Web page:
Deep Summer Pike: Fishing the Comfort Zone
Finding and catching the lesser known deep summer pike.
Once early-summer water temperatures in the shallows reach about 70 F, big pike seem to disappear. In effect, they head to deeper, cooler water, suspending above or inside summer thermoclines, lying across basins, or shifting toward areas where cool-water springs enter a lake. Warmer temperatures just plain stress them out, and fish exceeding 10 pounds or so hightail it for cooler options, in areas where most pike anglers don’t fish. Thus, when you fish classic weedbeds, deep weedlines and shallow structures during midsummer, the biggest pike simply may not be around.
Yet they are occasionally caught around deep midlake rock humps, or by anglers trolling crankbaits in 25 to 30 feet of water. Freak accidents? No. Simply the results of anglers fishing where the big pike are at that time of the year. If a lake has sufficient oxygen in deep water to support suspended baitfish like ciscoes, chances are big pike are right down there with them, chowing down on abundant silvery forage.
During the heat of midsummer, tactics akin to fishing lake trout catch big pike in, say, 30 to 50 feet of water, typically around the tips of rock points extending into the deep main basin, or around the perimeters of deep midlake humps. Begin by scouting potential areas with your electronics, and when they reveal schools of baitfish and big fish at these extreme depths, chances are that many of them are pike.
The easiest way to catch these fish is to simply jig for them, using a 1-ounce or heavier jig tipped with a large soft plastic tail, such as a Storm Wildeye Swim Shad or Curl Tail. Add a wire leader to prevent bite-offs. If deep summer pike won’t strike an aggressively jigged lure, simply hold the jig off bottom, suspending it at or just above the fish’s level, teasing them into biting. Use flippin’ sticks spooled with no-stretch superline like Sufix 832 to enhance feel and control in deep water, and to deliver solid hooksets despite the extreme depths.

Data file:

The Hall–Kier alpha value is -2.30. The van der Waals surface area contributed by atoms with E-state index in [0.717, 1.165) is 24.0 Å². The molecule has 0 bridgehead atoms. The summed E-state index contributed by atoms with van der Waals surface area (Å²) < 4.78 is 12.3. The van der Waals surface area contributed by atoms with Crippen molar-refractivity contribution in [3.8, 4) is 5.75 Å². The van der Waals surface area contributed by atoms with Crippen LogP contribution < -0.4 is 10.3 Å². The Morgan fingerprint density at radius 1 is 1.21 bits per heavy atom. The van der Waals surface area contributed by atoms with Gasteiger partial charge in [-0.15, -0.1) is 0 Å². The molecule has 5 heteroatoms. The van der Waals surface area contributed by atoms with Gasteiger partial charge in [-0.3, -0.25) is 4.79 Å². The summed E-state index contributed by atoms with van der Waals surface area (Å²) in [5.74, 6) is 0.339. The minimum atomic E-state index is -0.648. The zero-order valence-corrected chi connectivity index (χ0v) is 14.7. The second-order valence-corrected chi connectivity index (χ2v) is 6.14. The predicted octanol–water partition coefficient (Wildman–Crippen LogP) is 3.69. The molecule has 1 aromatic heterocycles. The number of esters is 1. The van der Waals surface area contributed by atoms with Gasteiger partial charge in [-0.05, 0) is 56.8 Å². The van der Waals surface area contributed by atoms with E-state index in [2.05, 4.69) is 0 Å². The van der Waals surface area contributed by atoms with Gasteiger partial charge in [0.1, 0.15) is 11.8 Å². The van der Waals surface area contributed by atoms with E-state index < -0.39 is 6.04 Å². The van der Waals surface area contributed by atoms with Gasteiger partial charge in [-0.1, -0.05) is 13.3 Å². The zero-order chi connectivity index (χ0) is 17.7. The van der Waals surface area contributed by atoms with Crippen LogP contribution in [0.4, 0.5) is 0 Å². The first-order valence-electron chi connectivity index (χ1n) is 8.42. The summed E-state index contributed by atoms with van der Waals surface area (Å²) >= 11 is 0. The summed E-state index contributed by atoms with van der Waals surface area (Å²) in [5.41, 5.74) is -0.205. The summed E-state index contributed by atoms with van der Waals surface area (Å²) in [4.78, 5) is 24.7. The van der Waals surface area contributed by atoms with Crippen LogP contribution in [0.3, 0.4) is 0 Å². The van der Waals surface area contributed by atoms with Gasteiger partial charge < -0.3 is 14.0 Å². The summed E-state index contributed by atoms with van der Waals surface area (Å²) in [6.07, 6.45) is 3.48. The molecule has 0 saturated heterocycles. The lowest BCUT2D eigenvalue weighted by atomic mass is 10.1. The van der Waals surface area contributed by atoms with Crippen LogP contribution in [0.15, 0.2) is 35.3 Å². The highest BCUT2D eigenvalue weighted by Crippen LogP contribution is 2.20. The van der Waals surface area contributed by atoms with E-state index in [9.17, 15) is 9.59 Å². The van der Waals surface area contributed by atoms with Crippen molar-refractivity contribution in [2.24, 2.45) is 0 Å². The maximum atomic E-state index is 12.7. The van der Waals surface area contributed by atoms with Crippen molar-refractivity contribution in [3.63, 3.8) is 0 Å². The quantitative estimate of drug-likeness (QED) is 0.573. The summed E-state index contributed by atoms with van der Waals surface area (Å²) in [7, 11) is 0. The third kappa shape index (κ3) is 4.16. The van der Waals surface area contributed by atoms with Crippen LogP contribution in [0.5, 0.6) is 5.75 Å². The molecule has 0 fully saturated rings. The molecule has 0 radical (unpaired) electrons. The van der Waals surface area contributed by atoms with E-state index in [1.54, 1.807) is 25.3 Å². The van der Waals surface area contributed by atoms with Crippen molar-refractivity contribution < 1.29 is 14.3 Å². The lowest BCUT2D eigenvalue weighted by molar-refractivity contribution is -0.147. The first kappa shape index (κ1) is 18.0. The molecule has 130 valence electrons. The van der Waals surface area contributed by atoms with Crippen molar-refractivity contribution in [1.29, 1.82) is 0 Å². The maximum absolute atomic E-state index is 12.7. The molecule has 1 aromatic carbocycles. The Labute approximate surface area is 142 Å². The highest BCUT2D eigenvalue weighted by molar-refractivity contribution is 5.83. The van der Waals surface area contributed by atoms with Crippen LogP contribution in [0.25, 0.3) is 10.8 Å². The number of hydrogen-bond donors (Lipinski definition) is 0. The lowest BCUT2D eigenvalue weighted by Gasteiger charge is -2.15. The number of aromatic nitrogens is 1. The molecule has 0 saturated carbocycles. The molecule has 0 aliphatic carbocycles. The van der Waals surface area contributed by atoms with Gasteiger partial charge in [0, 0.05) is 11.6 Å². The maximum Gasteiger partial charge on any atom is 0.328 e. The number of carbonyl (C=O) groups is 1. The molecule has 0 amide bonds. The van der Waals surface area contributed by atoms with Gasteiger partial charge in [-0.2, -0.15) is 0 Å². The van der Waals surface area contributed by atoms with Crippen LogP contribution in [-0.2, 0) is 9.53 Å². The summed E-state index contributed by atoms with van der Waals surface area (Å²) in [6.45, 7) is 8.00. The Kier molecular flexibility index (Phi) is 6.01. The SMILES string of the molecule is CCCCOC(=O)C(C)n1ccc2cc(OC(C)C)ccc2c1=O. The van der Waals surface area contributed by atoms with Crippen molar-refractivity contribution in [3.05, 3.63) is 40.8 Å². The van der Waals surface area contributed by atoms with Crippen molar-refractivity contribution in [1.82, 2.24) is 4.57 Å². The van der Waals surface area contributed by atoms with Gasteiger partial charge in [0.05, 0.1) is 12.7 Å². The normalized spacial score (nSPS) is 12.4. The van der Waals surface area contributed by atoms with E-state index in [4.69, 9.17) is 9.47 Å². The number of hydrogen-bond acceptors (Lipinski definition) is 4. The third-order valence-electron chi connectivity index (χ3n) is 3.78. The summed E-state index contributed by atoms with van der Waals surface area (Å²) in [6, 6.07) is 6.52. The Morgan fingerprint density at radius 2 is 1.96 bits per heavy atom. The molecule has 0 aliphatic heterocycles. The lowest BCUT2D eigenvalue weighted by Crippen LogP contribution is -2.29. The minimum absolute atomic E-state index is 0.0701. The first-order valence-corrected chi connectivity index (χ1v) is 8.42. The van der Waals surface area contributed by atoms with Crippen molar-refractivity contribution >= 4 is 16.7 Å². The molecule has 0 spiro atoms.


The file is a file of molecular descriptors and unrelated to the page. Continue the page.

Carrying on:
You can also troll three-way rigs weighted with about 3- to 4-ounce bell sinkers, using a 5-foot leader to troll long minnowbaits like size 14 Husky Jerks or 8” Storm Giant ThunderSticks. Troll fast enough to make the baits wiggle, lifting the weight on and off bottom to minimize snags. Once again, add a wire leader, and hang on tight. When you get a bite, it’ll be a big one.
In some cases, longline trolling a mega deep-diving crankbait like an X-Rap Magnum 30 will reach sufficient depths, particularly if you’re using superline, and pike are no deeper than about 30 feet. This allows a swift trolling speed of perhaps 2½ to 3½ mph to trigger strikes, as opposed to a slower leadcore trolling tactic often used for deep-water walleyes.
The point is, fishing such deep water may be out of your comfort zone—but during the dog days of August, it may be right in the pike comfort zone! If you put a large bait in front of a big fish, chances are that good things will happen.